1.Upper Works trailhead to Lake Colden and the start of the Opalescent Trail
2.Follow Opalescent Trail to Uphill Brook crossing.
3.Follow herd path along Uphill Brook to summit of Mt. Redfield
The Trip In A Nutshell:
If you want to climb Redfield as a day-hike, start at Upper Works Trailhead and use the Calamity Brook Trail (ADK #121, McM #39) to Lake Colden, thence on the Opalescent River Trail (ADK #121, McM #46) to Uphill Brook. That is the shortest route with the least climb, but it will be a long, tough day. ADK grades this hike as A+ in difficulty when done in a day.
An alternative plan that I recommend highly for those wanting to climb several or more peaks, or to have a down day without leaving the woods is to hike in from Upper Works and tent or make use of the excellent Uphill Brook lean-to while climbing the peaks in the area. (Be prepared to share this well-placed lean-to). We stayed 3 nights and climbed four peaks, which was a very leisurely pace, but why hurry? The other peaks, besides Redfield, that we climbed were Cliff, Marcy, and Skylight. In that period of time, had we been ambitious we could've done Colden's south slide as well. We talked about it, but that's as far as it got. Ascend Mt Redfield (ADK n/a, McM #50) via the herd path along Uphill Brook's S bank until the brook peters out, then continue on the herd path to Redfield's summit.
The herd path to Redfield's summit is 1.4 miles from the start at the intersection of Uphill Brook with the Opalescent Trail, to the summit. It can be climbed in an hour, but if you do so you will be missing out on all the great photo opportunities, wading in the brook, and sunning on the numerous flat expanses of rock in the brook. The route, which closely follows Uphill Brook is occasionally strenuous over rugged and steep terrain on a narrow herd path. The herd path divides itself into three distinct sections. The first third is strictly along the brook and involves some fairly steep ascent along the fall line of the brook. This occasionally requires finding hand-holds on muddy or gravelly banks where you may use some language that you don't use with your mom although the task is more interesting than on many easier climbs. Over the latter part of the ascent of the brook, you can either stay on the herd path along the brook or walk on the large expanses of dry, flat, rock in the streambed. The latter option is a nice switch and enables you to travel twice as fast, although we stopped to take lots of photos. (There's a good shot of Shepherd's Tooth!)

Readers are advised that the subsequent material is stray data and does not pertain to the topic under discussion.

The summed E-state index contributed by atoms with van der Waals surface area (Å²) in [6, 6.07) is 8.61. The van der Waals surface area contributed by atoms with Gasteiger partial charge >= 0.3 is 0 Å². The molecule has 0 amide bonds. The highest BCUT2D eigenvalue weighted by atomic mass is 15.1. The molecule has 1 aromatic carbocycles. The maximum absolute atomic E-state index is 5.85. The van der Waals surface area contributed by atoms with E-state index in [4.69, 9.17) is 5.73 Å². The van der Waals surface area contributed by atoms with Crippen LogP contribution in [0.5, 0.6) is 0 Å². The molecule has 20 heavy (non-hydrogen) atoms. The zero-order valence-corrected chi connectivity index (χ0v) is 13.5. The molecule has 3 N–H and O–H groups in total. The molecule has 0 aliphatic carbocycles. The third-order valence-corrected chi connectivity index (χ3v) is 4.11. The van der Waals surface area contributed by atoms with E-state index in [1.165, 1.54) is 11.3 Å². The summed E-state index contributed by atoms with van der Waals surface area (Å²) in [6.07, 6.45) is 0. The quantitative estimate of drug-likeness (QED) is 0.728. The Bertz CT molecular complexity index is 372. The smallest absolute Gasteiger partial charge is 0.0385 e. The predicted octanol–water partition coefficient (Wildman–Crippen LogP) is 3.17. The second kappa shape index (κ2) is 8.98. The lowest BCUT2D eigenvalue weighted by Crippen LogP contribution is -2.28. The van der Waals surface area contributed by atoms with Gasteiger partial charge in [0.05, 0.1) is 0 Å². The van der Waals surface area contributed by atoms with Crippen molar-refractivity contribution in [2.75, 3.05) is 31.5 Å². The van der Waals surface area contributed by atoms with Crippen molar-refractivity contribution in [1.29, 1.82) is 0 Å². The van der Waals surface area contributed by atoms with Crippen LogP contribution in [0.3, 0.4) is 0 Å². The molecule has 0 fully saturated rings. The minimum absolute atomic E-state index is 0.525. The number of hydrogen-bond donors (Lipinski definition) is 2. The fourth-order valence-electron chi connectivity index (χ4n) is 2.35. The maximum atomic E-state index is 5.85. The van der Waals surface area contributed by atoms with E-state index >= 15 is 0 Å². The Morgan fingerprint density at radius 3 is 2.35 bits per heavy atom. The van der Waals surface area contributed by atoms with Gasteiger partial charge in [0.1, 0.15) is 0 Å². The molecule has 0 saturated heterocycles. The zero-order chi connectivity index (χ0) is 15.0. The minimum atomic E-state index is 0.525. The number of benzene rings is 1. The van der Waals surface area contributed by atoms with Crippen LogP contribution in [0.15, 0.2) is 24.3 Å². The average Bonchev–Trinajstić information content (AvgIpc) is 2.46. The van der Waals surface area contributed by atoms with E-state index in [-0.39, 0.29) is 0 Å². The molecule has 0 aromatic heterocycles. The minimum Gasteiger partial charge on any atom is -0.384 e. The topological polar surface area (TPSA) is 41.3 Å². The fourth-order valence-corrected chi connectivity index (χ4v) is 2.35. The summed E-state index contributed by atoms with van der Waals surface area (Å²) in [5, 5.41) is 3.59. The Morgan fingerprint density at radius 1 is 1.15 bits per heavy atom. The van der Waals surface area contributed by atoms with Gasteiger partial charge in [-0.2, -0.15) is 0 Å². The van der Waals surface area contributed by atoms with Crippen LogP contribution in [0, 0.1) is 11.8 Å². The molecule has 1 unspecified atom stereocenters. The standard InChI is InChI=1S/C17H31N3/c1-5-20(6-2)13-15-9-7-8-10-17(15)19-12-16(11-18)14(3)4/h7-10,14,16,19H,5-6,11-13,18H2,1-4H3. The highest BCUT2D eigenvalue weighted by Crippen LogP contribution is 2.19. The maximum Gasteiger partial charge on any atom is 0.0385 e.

The last part of the ascent begins when the trail leaves the brook. This last section is about a half mile on a very narrow, deeply eroded path full of rocks and roots that desperately want to trip you up. If it were difficult that would be okay, but, it's just aggravating as saplings press in on you from both sides and whip you in the face as you try to watch your footing. Of the three of us, two went down hard. This part of Redfield ranks as annoying. Of the trailless peaks, Allen may be the longest and most tiring, from the start of its own herd path. Yard-for-yard, Redfield may get our vote as one of the most picturesque of the "trailless" peaks.
Plan on 1-2 hours for the ascent depending on your fitness. We suggest that whenever the opportunity presents itself you take advantage of the large expanses of open rock in the brook and do your hiking there. Hiking shoes made for hiking in water may also be an option that would add an enjoyable diversion to the climb.
Redfield ranks 26th, 22nd, and 25th by the scorers listed on our View Rankings page. Redfield has good views, although these cover only about a 120 degree span. Its summit view to Allen is quite impressive, as is the view of Cheney Coble, above. As you climb Redfield along Uphill Brook there are a few modest views back toward the MacIntyre Range, particularly Iroquois.
We decided to make this a leisurely trip. We hiked in from Upper Works since it is shorter and has less ascent.
Day 1: Upper Works to Uphill Brook lean-to
Day 2: Climb Cliff Mtn in the morning and Redfield in the afternoon
Day 3: Enjoy the sunshine and relax at the lean-to.
Day 4: Climb Skylight, and Marcy.
Day 5: Hike out.
1. We have it on very good authority that there is a summit sign on Redfield if you take a sign as being essential to considering yourself at the top. You have to search for it, though, because it's not where the canister used to be.
2. The old English system (non-metric) USGS maps, such as ADK's map, while easier to use than the metric version, do not show the tributary of Uphill Brook that you will actually follow at higher elevations. If you have the non-metric version you can easily make corrections as follows: 1) the unmarked brook that flows into the Opalescent and appears to begin at a point half way between Lake Tear of the Clouds and the summit of Redfield is Uphill Brook; 2) You will note that it has a zig and a zag in it. Right where the downstream zig occurs, draw in a branch that continues in the same direction the lower half of the brook takes. You'll be drawing it right toward the "M" in Moss Pond from the zig. The line stops at about 3800 ft. The branch you've drawn is the branch you will actually follow. At the point during your hike that you reach this fork, you will be walking on the rocks in the brook, following cairns. The brook will have dwindled in size and you may not notice the fork. Don't worry if you don't see the fork; if you just keep following the cairns you'll be fine.